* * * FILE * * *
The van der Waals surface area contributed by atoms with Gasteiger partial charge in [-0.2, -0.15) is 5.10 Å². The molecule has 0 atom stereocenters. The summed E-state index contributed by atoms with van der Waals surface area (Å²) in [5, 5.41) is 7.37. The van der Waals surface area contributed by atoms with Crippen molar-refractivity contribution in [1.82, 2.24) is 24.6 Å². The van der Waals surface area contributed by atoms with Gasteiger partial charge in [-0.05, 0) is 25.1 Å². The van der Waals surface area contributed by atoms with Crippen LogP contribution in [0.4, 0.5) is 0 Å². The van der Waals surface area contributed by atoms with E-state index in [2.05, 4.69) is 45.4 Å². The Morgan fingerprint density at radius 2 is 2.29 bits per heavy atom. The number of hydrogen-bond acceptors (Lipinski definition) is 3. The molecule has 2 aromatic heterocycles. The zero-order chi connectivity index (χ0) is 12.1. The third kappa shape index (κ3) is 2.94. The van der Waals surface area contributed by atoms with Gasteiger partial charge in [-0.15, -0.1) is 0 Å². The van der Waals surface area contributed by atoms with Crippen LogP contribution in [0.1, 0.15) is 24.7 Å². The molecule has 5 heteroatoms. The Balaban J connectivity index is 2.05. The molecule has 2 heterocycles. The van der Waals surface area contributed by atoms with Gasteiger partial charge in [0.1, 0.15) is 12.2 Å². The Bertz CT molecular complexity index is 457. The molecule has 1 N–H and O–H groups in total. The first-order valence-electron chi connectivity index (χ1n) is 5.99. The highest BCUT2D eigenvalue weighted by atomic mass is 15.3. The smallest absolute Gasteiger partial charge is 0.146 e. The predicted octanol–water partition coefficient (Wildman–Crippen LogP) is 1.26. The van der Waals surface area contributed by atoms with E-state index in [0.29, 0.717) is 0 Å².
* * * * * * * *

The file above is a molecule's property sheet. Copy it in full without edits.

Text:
The van der Waals surface area contributed by atoms with Gasteiger partial charge in [-0.2, -0.15) is 5.10 Å². The molecule has 0 atom stereocenters. The summed E-state index contributed by atoms with van der Waals surface area (Å²) in [5, 5.41) is 7.37. The van der Waals surface area contributed by atoms with Crippen molar-refractivity contribution in [1.82, 2.24) is 24.6 Å². The van der Waals surface area contributed by atoms with Gasteiger partial charge in [-0.05, 0) is 25.1 Å². The van der Waals surface area contributed by atoms with Crippen LogP contribution in [0.4, 0.5) is 0 Å². The van der Waals surface area contributed by atoms with E-state index in [2.05, 4.69) is 45.4 Å². The Morgan fingerprint density at radius 2 is 2.29 bits per heavy atom. The number of hydrogen-bond acceptors (Lipinski definition) is 3. The molecule has 2 aromatic heterocycles. The zero-order chi connectivity index (χ0) is 12.1. The third kappa shape index (κ3) is 2.94. The van der Waals surface area contributed by atoms with Gasteiger partial charge in [-0.15, -0.1) is 0 Å². The van der Waals surface area contributed by atoms with Crippen LogP contribution in [0.1, 0.15) is 24.7 Å². The molecule has 5 heteroatoms. The Balaban J connectivity index is 2.05. The molecule has 2 heterocycles. The van der Waals surface area contributed by atoms with Gasteiger partial charge in [0.1, 0.15) is 12.2 Å². The Bertz CT molecular complexity index is 457. The molecule has 1 N–H and O–H groups in total. The first-order valence-electron chi connectivity index (χ1n) is 5.99. The highest BCUT2D eigenvalue weighted by atomic mass is 15.3. The smallest absolute Gasteiger partial charge is 0.146 e. The predicted octanol–water partition coefficient (Wildman–Crippen LogP) is 1.26. The van der Waals surface area contributed by atoms with E-state index in [0.29, 0.717) is 0 Å².